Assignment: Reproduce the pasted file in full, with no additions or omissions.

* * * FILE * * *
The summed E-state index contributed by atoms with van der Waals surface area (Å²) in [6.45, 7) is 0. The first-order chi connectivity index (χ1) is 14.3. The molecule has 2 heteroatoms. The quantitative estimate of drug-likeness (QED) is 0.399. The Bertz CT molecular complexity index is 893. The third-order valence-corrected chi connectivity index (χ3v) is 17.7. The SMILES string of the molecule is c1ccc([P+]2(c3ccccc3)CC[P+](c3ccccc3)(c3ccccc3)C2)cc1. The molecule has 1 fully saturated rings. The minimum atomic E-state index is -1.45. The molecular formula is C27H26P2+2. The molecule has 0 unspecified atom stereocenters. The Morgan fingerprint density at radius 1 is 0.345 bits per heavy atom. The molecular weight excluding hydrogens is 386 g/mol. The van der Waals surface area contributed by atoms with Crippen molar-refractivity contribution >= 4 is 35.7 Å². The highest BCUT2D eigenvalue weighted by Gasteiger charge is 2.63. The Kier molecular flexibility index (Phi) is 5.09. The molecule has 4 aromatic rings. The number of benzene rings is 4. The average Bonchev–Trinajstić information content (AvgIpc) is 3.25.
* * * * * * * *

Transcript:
The summed E-state index contributed by atoms with van der Waals surface area (Å²) in [6.45, 7) is 0. The first-order chi connectivity index (χ1) is 14.3. The molecule has 2 heteroatoms. The quantitative estimate of drug-likeness (QED) is 0.399. The Bertz CT molecular complexity index is 893. The third-order valence-corrected chi connectivity index (χ3v) is 17.7. The SMILES string of the molecule is c1ccc([P+]2(c3ccccc3)CC[P+](c3ccccc3)(c3ccccc3)C2)cc1. The molecule has 1 fully saturated rings. The minimum atomic E-state index is -1.45. The molecular formula is C27H26P2+2. The molecule has 0 unspecified atom stereocenters. The Morgan fingerprint density at radius 1 is 0.345 bits per heavy atom. The molecular weight excluding hydrogens is 386 g/mol. The van der Waals surface area contributed by atoms with Crippen molar-refractivity contribution >= 4 is 35.7 Å². The highest BCUT2D eigenvalue weighted by Gasteiger charge is 2.63. The Kier molecular flexibility index (Phi) is 5.09. The molecule has 4 aromatic rings. The number of benzene rings is 4. The average Bonchev–Trinajstić information content (AvgIpc) is 3.25.